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​Blog: Could the digital revolution save the Amazon?

Carlos Nobre (Member, UN Scientific Advisory Board for Global Sustainability) and Juan Carlos Castilla-Rubio (Chairman, Space Time Ventures)
October 26, 2016

For a long time now, humans have drawn on the Amazon and its tremendous biodiversity – countless living organisms, plants, animals and insects – for raw materials and commodities. We have done it in the most unsustainable way possible, and unless we change course, the damage will be irreversible. But the Fourth Industrial Revolution – which includes technological developments such as genomics, gene editing, synthetic biology, nanotechnologies, artificial intelligence, robotics, the internet of things and blockchain – could be the solution we need.

Working papers: Latest Research

New entries on 25 October 2016

​Blog: Como ajustarse: 10 prioridades para las economías emergentes

Andrew Powell
October 24, 2016

Numerosas economías emergentes, sobre todo en América Latina y el Caribe, se enfrentan a una deuda creciente, a déficit fiscales y a un crecimiento lento. Teniendo en cuenta la dirección de los razones de deuda sobre el PIB, numerosos países están decidiendo proceder a los “ajustes” para mantener la sostenibilidad. En este blog, propongo 10 prioridades que pueden orientar un período de consolidación empática.

Blog: Land credit policy in Brazil: evidence from social networks

Patricia Andrade de Oliveira e Silva and Marcelo Marques de Magalhães
October 21, 2016

Brazilian poverty rates are generally highest among family farmers in the country’s Northeast region. Of special note among rural development policies is the National Land Credit Programme (Programa Nacional de Crédito Fundiário—PNCF), [1] which provides credit to farmers with little or no land to buy a property and carry out the necessary improvements. However, in an effort to reduce default rates, to receive credit, farmers are required to be organised; therefore, the policy indirectly promotes association and the generation of social capital (the assets that are the result of social relations). Thus, although not explicitly the policy’s main objective, the generation of social capital can contribute towards rural development in the country.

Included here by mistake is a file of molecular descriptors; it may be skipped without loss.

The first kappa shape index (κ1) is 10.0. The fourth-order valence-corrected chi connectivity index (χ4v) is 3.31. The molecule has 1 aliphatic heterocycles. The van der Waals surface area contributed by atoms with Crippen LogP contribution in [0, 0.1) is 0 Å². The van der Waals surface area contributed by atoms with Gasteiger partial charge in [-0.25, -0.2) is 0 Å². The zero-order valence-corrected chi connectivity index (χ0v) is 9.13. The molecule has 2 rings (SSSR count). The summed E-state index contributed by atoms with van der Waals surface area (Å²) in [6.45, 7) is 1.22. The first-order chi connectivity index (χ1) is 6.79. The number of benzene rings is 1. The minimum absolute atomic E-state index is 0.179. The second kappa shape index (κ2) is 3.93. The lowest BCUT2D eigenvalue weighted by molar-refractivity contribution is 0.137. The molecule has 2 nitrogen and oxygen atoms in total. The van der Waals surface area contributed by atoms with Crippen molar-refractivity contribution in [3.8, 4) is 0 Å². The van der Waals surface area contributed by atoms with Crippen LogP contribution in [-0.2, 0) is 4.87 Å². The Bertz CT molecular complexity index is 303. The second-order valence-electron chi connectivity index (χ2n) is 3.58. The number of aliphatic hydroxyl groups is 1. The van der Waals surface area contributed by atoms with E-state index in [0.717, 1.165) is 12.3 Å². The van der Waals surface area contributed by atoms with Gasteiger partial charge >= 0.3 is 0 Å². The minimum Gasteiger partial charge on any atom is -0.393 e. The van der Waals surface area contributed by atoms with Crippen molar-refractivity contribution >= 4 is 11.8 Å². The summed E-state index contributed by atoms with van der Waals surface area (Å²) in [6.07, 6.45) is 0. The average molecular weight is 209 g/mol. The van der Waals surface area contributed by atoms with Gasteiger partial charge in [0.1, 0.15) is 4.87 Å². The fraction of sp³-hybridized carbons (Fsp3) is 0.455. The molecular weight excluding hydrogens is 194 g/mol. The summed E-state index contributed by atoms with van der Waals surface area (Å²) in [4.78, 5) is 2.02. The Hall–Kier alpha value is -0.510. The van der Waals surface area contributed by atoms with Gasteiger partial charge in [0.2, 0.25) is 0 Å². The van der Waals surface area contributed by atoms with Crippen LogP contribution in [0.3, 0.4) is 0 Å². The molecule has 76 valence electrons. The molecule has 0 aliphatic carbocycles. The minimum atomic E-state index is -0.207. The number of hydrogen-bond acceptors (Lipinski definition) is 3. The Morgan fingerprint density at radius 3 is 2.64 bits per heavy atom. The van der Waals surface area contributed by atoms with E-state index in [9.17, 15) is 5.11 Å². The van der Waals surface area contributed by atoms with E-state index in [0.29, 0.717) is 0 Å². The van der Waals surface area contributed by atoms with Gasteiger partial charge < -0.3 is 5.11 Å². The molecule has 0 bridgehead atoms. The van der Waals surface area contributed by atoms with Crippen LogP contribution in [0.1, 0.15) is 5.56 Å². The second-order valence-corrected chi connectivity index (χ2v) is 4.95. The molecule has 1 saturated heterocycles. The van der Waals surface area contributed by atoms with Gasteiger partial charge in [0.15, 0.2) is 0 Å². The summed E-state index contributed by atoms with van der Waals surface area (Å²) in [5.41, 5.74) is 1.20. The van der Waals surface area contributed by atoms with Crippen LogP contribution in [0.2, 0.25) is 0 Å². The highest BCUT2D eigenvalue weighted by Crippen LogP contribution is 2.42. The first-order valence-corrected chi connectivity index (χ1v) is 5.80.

Research Review: Analyzing the spatial allocation of public services with transparent data

Anders Fredriksson (Center for Organization Studies (CORS), FEAUSP, University of São Paulo)
October 20, 2016

It is often argued that public goods and services are provided in order to benefit certain groups of the population. This could be for political- or other reasons. In a recent paper I look at one specific aspect of public services, that is, the spatial distribution. I limit myself to services for which citizens visit the place of service delivery. The goal is to develop a transparent method in order to assess the optimality of the spatial distribution, which can then be used as an input to analyses of e.g. political manipulation. The paper, “Location-allocation of public services – Citizen access, Transparency and Measurement. A method and evidence from Brazil and Sweden” is forthcoming in Socio-Economic Planning Sciences, and will be presented at the 2016 LACEA meeting.